Law Professors, Law Schools

The More Law Schools Change, The More Law Faculty Will Start Pitching A Fit

Law dean v. Law faculty. In this analogy, the students are the dirt.

Thing is, I like law professors. I like professors. I think it’s an achievement of civilization (and, you know, agriculture) to have a class of people whose only job is to think and teach.

Law professors have a great life. They’re paid generously, they work occasionally, and they’re fired rarely. No, I don’t hate law faculty, I want to be on faculty. Even at a relatively poorly ranked school (not Cooley, a man’s gotta have a code). The life of a professor involves writing, interacting with young people, and occasionally crushing the dreams of people too stupid to parrot back to you exactly what you want to hear. What’s not to like?

Of course, if we want serious change in legal education, we’re going to have to take a flamethrower to the lives of law faculty. And they’re not going to give it up quietly. When an ambitious law dean takes on the law faculty for the benefit of students, that will be a great war.

But for now, we just have the less interesting skirmishes that happen when law deans take on faculty without benefiting students in any meaningful way…

Brooklyn Law Dean Nicholas Allard has had a pretty interesting tenure at the school since coming over from Patton Boggs. The school plummeted in the U.S. News rankings (and didn’t make the top-50 in the Above the Law rankings), prompting Allard to “receive” the resignation of the school’s Career Service director.

More recently, Brooklyn has been begging for press over its new two-year J.D. program. We haven’t covered it here because I didn’t feel like pretending that a polished turd doesn’t stink. The “two-year” program has just as many class hours and costs just as much money as the three year program. In fact, instead of saving students money, the program is designed to remove summer breaks. You remember the summer right? It’s that time during a decent economy when students can work full time to defray some of the costs of attending law school.

Whatever, maybe Brooklyn is tacitly admitting that students aren’t very likely to get lucrative summer associate positions while attending Brooklyn.

In any event, a change in Brooklyn’s faculty firing policies is what is making news this week. Last month, Brooklyn changed it’s tenure policy to be able to fire professors for “lack of collegiality” or “poor student evaluations.”

I’m not sure what lack of collegiality means and I don’t think professors should be fired just because of student evals, and I’m a guy who is in favor of tenure reform. You can imagine how actual tenured faculty reacted to it.

And so yesterday we got a lawsuit complaint. A complaint from a tenured Brooklyn Law faculty member to the ABA. The professor alleges waste and excess on the part of the Brooklyn Law administration. The worst allegations were reprinted in Tax Prof Blog:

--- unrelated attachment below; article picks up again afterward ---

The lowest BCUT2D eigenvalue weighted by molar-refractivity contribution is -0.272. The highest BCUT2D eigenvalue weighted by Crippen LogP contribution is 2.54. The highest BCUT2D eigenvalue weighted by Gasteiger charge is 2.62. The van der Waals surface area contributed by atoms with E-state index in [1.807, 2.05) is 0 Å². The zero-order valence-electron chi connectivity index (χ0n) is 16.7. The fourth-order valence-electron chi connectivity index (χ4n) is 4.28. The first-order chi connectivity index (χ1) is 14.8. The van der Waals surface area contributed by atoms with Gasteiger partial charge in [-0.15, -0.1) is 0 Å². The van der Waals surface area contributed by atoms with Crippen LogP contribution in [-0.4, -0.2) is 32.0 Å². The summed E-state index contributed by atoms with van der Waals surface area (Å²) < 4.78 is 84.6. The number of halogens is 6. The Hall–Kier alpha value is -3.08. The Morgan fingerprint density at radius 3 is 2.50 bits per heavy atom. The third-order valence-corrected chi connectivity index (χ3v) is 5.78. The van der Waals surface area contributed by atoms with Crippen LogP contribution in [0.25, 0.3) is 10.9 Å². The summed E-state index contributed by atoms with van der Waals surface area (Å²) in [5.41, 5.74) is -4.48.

The salaries for executive positions have increased every year without any justification based on performance. Examples of self-dealing have involved appointment of Board members to the salaried teaching staff, free use of luxury apartments to Board members, the payment of exorbitant salaries to administrative officers and selected faculty, salary determinations based on friendship and loyalty rather than merit, and lack of transparency about financial matters of the law school and its faculty. …

The supra competitive levels of executive compensation along with the salaries paid to the top five professors at the law school, as reported in recent IRS 990 filings, rival and exceed the compensation levels of tenured professors of law at Harvard or Yale. In times of acute crisis in legal education, compensation levels at Brooklyn Law School for a small handful of professors and administrators represent a level of mismanagement, waste, and self-dealing that violates Standards 201, 204, 206 and 404.

Discussion: The total value of the salary and benefits provided to the president of the law school—which include a tax-free furnished apartment complete with designer kitchen and skyline views of Manhattan, a car, and a driver—exceed a million dollars. This is the highest compensation paid to any law school dean or administrator in the United States. The salary and benefits lavished on the administrators of the law school impose a drain on the resources of the institution that detract from the educational mission of the law school, increase tuition costs of students, and add to the financial burden of law school graduates. The health and continued survival of the institution to which I have dedicated my career is threatened by waste, mismanagement and potential self-dealing creating serious violation of Standards 201, 204, 206 and 404.

The president of Brooklyn Law, Joan Wexler, gets skyline views of Manhattan? Figures. Who the hell would want to look at Brooklyn?

Brooklyn Law says it hasn’t yet seen the complaint.

If you are a student who is thinking about going to Brooklyn Law, I’d pay attention to all of these shenanigans. It seems like the school may be more interested in having cockfights between the administration and faculty, instead of getting jobs for graduates.

Tenured Brooklyn Law Prof Files ABA Complaint Against School [Tax Prof Blog]
Brooklyn Law School to Permit Dismissal of Tenured Faculty for Lack of Collegiality or Poor Student Evaluations [Tax Prof Blog]

Earlier: Responding to the New U.S. News Rankings: The Parade of Butthurt Deans Begins Now
Musical Chairs: From Patton Boggs Partner to Brooklyn Law School Dean

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